Saturday, 18 July 2015

Dark Souls: Late To The Party

So I picked up this game the other day, you might not have heard of it, it's a sort of action-RPG. It's called Dark Souls and I've died a few times already, but that's not really anything to worry about.

The game and fans love to talk about death, but death is not a permanent condition in Dark Souls
My previous knowledge of Dark Souls was when it became that super popular game that everyone was talking about, a console RPG at a time when I didn't have a console, it was then ported to the PC and I still didn't really get it. I'm still not entirely sure I get it, but at least I've seen enough to give it a shot and see how I do.
One of the guys from the intro, which no doubt will be a boss
My interest was piqued by a video series from the Extra Credits guys, where they're playing through Dark Souls and giving an overview of the design and various interesting bits of information. Not a classic LP by any means, but one that is far more interesting to me than any proper LP could be. Seeing the game in action, and having two people with a design background and an easy-going demeanour narrating it, made the game much more appealing to me.

The destruction of the fight from the intro, where stone dragons fought beings born of fire (Lord's souls?)
So the other day I notice it's on sale over at the Humble store for a mere £4.99 (75% off), and I figure for that price it's worth it even if I end up hating it. Armed with my feeble action-game-playing skills and a certain amount of foreknowledge of the game (from that aforementioned LP), I decided to jump in and see how things would go.

First impressions: I'm actually surprised how well this runs on my laptop (it is a gaming laptop, but it's not got a great video card, I intended it more for strategy or RPG games rather than anything that would require any graphical prowess). Mind you, it is a port of an older xbox360 game, so perhaps I shouldn't be so suprised? Either way, it decided to start in a window so I had to sort that out to begin with.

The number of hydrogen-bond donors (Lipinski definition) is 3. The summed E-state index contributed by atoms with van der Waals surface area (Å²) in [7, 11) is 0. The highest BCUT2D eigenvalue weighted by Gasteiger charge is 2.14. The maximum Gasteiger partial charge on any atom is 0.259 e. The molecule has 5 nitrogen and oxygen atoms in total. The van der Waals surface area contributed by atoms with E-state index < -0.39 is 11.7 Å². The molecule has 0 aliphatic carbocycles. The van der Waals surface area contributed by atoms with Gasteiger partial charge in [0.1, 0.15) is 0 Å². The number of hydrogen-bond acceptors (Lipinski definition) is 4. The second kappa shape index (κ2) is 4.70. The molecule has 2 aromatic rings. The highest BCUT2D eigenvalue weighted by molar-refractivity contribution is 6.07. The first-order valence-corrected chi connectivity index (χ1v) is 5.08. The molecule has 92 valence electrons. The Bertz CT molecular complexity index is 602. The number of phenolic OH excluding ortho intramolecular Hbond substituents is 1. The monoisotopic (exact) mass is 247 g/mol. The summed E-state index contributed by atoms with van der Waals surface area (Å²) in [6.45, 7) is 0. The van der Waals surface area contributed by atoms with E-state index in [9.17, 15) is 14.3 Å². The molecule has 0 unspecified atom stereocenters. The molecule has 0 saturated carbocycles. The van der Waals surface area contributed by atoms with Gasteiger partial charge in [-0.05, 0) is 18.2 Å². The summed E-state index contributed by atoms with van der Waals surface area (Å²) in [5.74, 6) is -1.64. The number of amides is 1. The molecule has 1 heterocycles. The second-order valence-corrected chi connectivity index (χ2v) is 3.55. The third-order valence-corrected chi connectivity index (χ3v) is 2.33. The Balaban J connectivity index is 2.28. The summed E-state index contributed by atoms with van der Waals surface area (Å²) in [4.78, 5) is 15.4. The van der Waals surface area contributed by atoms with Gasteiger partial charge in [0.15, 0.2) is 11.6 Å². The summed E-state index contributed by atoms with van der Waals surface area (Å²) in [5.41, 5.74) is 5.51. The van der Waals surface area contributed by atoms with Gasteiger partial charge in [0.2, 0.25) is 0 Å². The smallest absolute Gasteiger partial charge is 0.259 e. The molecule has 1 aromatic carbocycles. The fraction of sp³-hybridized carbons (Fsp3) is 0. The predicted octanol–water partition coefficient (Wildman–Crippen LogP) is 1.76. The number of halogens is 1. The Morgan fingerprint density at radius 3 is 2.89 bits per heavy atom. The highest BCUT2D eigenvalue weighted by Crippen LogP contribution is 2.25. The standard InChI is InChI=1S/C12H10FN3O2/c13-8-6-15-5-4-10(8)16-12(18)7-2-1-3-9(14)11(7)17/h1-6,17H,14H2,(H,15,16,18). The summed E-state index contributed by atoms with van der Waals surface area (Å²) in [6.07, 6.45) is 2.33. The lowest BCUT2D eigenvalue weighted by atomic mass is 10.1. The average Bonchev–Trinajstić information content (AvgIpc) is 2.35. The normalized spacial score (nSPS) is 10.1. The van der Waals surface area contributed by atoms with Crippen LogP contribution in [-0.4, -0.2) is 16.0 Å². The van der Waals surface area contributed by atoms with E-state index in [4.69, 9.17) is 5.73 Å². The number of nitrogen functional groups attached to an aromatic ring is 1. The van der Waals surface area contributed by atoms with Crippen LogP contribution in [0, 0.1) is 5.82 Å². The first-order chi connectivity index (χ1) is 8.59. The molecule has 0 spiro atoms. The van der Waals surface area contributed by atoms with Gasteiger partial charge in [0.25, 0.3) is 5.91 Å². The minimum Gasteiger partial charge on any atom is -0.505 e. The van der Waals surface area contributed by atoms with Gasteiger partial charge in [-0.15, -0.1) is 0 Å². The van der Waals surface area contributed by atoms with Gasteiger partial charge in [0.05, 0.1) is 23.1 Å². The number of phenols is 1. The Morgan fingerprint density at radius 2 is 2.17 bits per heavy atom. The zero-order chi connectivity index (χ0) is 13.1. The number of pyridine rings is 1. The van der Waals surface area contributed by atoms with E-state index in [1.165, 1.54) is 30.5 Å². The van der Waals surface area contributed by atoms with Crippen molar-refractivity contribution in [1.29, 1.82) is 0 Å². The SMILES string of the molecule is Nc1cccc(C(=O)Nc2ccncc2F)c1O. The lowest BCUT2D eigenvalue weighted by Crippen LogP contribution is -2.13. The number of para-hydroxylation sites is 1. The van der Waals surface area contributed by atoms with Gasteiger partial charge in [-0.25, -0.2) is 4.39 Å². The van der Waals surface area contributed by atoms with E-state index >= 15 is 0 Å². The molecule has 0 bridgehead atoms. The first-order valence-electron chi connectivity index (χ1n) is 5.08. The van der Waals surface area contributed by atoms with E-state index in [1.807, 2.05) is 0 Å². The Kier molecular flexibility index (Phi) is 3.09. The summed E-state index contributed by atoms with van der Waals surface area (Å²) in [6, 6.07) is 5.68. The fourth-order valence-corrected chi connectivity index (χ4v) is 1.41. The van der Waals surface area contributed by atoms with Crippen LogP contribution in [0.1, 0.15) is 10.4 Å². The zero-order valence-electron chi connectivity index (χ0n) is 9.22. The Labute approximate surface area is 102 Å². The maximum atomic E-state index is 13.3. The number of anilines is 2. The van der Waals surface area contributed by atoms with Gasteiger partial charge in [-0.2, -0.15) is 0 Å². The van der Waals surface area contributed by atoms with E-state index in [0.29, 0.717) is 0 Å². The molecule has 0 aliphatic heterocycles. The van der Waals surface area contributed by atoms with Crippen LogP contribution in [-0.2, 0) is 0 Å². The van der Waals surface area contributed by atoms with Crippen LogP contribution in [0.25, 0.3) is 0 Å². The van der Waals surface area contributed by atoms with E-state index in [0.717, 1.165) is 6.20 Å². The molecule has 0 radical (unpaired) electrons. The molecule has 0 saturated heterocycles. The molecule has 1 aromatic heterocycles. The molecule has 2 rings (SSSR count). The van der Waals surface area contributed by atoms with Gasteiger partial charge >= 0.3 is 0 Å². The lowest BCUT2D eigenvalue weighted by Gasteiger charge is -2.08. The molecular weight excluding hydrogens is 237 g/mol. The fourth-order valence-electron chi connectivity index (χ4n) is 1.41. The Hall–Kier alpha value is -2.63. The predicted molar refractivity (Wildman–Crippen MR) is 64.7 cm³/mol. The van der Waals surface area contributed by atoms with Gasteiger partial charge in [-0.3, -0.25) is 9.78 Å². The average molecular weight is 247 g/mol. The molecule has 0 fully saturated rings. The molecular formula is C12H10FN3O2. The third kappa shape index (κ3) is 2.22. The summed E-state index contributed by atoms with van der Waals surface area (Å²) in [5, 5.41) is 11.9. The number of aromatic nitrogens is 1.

The Darksign, marking you as undead - not related to The Ring.
Actually in the game proper, I found the controls a little unintuitive. It's a game that rewards precise control and yet I still sometimes find it difficult to appropriately move my character to directly face the enemy, and there seems to be no easy way to finely turn on the spot. I'm glad I had already seen how the inventory and upgrading systems worked, and would definitely recommend watching a video before starting in order to have some of the interface explained.

Chracter creation options, which alter your starting stats and equipment.
The character creation is typical of many RPGs (see also my post on Pillars of Eternity), where you get plenty of options but some can be rather vague and for a new player it can be very hard to know what is an appropriate character class/build to go for. I went for the Knight, which I had heard was generally a good choice (an easier one for a new player, as they have good starting equipment). Dark Souls does give you plenty of freedom when upgrading though, so to a certain extent a bit of grinding and levelling up should get around poor early choices (I hope).

The first sections are essentially a tutorial, you are guided through a series of corridors and experience a few enemies mostly in single encounters. There's a lengthy intro cinematic, and then you get your exposition fed to you in small batches when you meet NPCs. I won't go into too much detail here, but essentially you are marked as Undead, and sent to an asylum to wither away. As you wait in your cell, a knight drops a body down from an overhead opening, and after meeting your gaze, disappears.

This church-like building is the boss area for the Undead Asylum.
The body contains the key to the cell, and from there you are guided by messages written in glowing ink (these are permanent, but most through the game are player-written and part of the multiplayer element). Escaping your cell, you head towards a church like building where a huge demon tries to kill you. The sense of scale is great in this game, the Asylum Demon is a hulking giant compared to your character, and it really works well to convey it's relative danger compared to the "hollow" undead that you meet along the way.

The Asylum demon! At this stage (broken sword, no shield), you best run towards the door on the left (as highlighted by those torches on the wall).